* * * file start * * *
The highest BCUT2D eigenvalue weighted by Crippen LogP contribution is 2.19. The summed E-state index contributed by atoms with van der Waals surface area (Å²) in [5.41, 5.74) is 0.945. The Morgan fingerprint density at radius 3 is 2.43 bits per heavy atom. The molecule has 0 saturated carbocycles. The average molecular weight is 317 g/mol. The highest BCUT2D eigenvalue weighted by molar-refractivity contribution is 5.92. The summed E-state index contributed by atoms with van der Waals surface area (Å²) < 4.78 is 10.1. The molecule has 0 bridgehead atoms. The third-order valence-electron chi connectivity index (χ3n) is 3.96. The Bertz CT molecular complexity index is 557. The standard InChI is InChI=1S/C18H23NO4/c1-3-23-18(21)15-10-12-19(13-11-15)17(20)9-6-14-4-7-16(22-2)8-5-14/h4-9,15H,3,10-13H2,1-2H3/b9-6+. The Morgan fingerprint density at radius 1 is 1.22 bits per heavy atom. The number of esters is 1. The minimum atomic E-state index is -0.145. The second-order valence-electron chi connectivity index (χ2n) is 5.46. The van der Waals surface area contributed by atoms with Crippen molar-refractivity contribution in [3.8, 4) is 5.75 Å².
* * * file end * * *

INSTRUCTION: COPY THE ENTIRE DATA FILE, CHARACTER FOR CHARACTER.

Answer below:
The highest BCUT2D eigenvalue weighted by Crippen LogP contribution is 2.19. The summed E-state index contributed by atoms with van der Waals surface area (Å²) in [5.41, 5.74) is 0.945. The Morgan fingerprint density at radius 3 is 2.43 bits per heavy atom. The molecule has 0 saturated carbocycles. The average molecular weight is 317 g/mol. The highest BCUT2D eigenvalue weighted by molar-refractivity contribution is 5.92. The summed E-state index contributed by atoms with van der Waals surface area (Å²) < 4.78 is 10.1. The molecule has 0 bridgehead atoms. The third-order valence-electron chi connectivity index (χ3n) is 3.96. The Bertz CT molecular complexity index is 557. The standard InChI is InChI=1S/C18H23NO4/c1-3-23-18(21)15-10-12-19(13-11-15)17(20)9-6-14-4-7-16(22-2)8-5-14/h4-9,15H,3,10-13H2,1-2H3/b9-6+. The Morgan fingerprint density at radius 1 is 1.22 bits per heavy atom. The number of esters is 1. The minimum atomic E-state index is -0.145. The second-order valence-electron chi connectivity index (χ2n) is 5.46. The van der Waals surface area contributed by atoms with Crippen molar-refractivity contribution in [3.8, 4) is 5.75 Å².